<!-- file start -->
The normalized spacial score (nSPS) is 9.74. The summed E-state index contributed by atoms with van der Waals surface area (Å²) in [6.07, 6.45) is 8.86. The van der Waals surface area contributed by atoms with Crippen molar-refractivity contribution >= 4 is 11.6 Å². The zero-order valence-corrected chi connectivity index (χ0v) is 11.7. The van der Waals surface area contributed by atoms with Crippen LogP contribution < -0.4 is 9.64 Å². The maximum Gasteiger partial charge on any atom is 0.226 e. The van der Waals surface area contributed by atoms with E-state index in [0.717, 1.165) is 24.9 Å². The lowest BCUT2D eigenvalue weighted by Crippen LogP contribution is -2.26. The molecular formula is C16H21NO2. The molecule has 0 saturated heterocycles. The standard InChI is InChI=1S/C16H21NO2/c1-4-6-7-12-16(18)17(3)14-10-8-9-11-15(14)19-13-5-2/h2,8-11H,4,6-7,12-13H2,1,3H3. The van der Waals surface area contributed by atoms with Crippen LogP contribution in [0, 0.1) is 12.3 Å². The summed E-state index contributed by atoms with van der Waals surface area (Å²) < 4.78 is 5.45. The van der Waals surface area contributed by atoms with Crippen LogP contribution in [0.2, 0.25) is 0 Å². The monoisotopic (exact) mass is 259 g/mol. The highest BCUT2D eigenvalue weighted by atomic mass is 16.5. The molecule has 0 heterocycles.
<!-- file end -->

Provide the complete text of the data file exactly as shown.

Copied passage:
The normalized spacial score (nSPS) is 9.74. The summed E-state index contributed by atoms with van der Waals surface area (Å²) in [6.07, 6.45) is 8.86. The van der Waals surface area contributed by atoms with Crippen molar-refractivity contribution >= 4 is 11.6 Å². The zero-order valence-corrected chi connectivity index (χ0v) is 11.7. The van der Waals surface area contributed by atoms with Crippen LogP contribution < -0.4 is 9.64 Å². The maximum Gasteiger partial charge on any atom is 0.226 e. The van der Waals surface area contributed by atoms with E-state index in [0.717, 1.165) is 24.9 Å². The lowest BCUT2D eigenvalue weighted by Crippen LogP contribution is -2.26. The molecular formula is C16H21NO2. The molecule has 0 saturated heterocycles. The standard InChI is InChI=1S/C16H21NO2/c1-4-6-7-12-16(18)17(3)14-10-8-9-11-15(14)19-13-5-2/h2,8-11H,4,6-7,12-13H2,1,3H3. The van der Waals surface area contributed by atoms with Crippen LogP contribution in [0, 0.1) is 12.3 Å². The summed E-state index contributed by atoms with van der Waals surface area (Å²) < 4.78 is 5.45. The van der Waals surface area contributed by atoms with Crippen LogP contribution in [0.2, 0.25) is 0 Å². The monoisotopic (exact) mass is 259 g/mol. The highest BCUT2D eigenvalue weighted by atomic mass is 16.5. The molecule has 0 heterocycles.